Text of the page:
Ah. This is a bit of a soft question, but I though there might be some here that can share some insight.

I'm a developer. Sometimes I need to send a (bugfixed) DLL or EXE file to a customer. If this customer is in a big company, here's what I do:

  1. Rename the executable file (module.dll -> module.d__)
  2. zip the file with password so that it cannot be unzipped by the mail server
  3. rename the zip file (module.7z -> module.7.txt)
  4. send this via email and add a lengthy explanation for the guy at the other end on how to get at the file
  5. cross fingers that it'll get through the filters

Now, I can understand that email filters won't allow bare exe attachments.

What I fail to grasp is, how making email server filters unzip all attachments and then additionally check the unzipped files for executables regardless of their extension is adding any security. A zip-file won't suddenly explode in the users face. He'll have to unzip the file to get at any potentially malicious content. If you can get him to unzip a file, you get get him to jump through the hoops I described above.


  • 2
    If I need to send someone an executable in those conditions, I usually just send them a link and post the file on a public web-server in some hidden (randomly named) directory. Then just delete the file after a few days. I might password protect it, but if it's safe enough to send by e-mail, it's probably not that sensitive anyway.
    – beetstra
    Sep 27, 2011 at 14:34
  • 2
    This question and answers reminded me some "manual virus" and so on. Especially this one: thedailywtf.com/Articles/Manuallypropagating-Worm.aspx Sep 27, 2011 at 19:42
  • If you do all of these except the password encryption stuff, Linux/OSX may still identify the file to be zip even if it is renamed .txt (It has happened to me once, will try to confirm again now). Perhaps some sort of content sniffing. Add this to "Open files after downloading", you have the same situation as sending a bare .exe
    – Nivas
    Sep 28, 2011 at 2:53

2 Answers 2


Well, a bare executable is dangerous in that some users will try to execute it. They should not, they were told they must not, yet they do.

A Zip file, possibly renamed, containing possibly renamed executable files, is also dangerous because some users will rename files, do the unzip, and execute what they find within. They should not, they were told they must not, yet they do.

I have received email virus which used a renamed Zip archive with renamed contents and a password. The email contained detailed instructions on how to "open" the archive, and a "motivation speech" (usually, the promise of a naked female celebrity, sometimes threats of a fiscal nature). That I have received such emails shows that at least some users, somewhere, followed the instructions and got infected. Sad but true.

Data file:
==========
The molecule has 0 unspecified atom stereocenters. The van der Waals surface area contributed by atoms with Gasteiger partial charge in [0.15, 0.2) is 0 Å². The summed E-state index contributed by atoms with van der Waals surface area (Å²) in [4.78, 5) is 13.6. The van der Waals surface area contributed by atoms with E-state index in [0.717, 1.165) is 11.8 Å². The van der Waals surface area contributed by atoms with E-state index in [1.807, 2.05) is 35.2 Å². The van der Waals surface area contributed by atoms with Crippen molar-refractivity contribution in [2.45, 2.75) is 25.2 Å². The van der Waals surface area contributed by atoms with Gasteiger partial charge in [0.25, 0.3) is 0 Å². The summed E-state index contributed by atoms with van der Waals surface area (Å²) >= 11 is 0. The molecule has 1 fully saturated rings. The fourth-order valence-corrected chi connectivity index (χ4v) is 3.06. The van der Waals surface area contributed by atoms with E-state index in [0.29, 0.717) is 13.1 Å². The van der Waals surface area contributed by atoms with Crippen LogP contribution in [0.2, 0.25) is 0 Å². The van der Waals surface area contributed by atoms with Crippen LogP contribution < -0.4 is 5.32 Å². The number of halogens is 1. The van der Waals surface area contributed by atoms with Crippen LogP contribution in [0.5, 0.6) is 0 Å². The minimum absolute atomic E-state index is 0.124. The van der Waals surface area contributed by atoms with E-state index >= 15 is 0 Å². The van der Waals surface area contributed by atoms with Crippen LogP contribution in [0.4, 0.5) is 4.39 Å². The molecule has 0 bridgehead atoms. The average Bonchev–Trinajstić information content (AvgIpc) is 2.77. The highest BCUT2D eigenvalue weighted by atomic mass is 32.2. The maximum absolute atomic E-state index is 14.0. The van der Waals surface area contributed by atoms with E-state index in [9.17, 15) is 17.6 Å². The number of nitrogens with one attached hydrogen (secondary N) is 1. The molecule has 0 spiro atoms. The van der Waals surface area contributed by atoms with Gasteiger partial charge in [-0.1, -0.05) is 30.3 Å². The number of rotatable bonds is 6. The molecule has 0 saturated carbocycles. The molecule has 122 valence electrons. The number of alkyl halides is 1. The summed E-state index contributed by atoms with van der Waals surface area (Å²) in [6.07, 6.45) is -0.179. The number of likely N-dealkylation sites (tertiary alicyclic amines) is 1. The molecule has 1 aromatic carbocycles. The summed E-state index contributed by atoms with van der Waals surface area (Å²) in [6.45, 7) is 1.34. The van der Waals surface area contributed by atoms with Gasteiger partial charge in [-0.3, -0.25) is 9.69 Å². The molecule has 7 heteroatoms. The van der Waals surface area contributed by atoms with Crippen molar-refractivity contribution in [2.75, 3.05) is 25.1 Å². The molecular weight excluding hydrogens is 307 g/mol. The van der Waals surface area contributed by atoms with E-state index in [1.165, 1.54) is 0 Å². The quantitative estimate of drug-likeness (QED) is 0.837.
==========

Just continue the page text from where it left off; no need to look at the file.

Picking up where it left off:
Email filters try to strike the right spot between insecurity and extreme user annoyance. So they will let pass some cleverly concealed threats, if blocking them would imply stop doing any business. In your case, you are quite happy to be able to send your EXE or DLL through. In that view, blocking unrenamed Zip archives is a "minor annoyance" (which you are effectively working around, hence the "minor") but does block a substantial amount of virus and malware. Blocking more would be "more secure" but would escalate the annoyance to "major" level.

  • I'd say that you have received such mails does not show that anyone has followed through. (Although I tend to agree that someone, somewhere probably has.) Still you raise a good point: The more complicated it is, the more likely it may be users only will follow through for legit mails.
    – Martin
    Sep 27, 2011 at 14:19
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    +1 for "They should not, they were told they must not, yet they do."
    – DanBeale
    Sep 27, 2011 at 14:29
  • @Martin - look at the number of people caught by 419 scams. People do plenty of tricky stuff if they think it's worth it.
    – DanBeale
    Sep 27, 2011 at 14:31

I think there is definitely an element of truth in your last sentence there - the problem is that the perimeter controls aren't effective.

If you are going to scan at the perimeter you need to make sure your controls are set up so that either the file gets scanned, or it doesn't get allowed through. Then it works as expected - anything entering is scanned for malicious payload.

What you have described, however, is a workaround which can reduce security, as it takes advantage of a very simple check - looking for a zip file by extension, which fails - thus allowing any content to pass the perimeter controls.

A correct way to do this (there are others) is to implement an enterprise secure email solution that provides secure transport, assesses a file based on what it is, not what it's extension is, as well as a way to scan everything at the perimeter, both incoming and outgoing.

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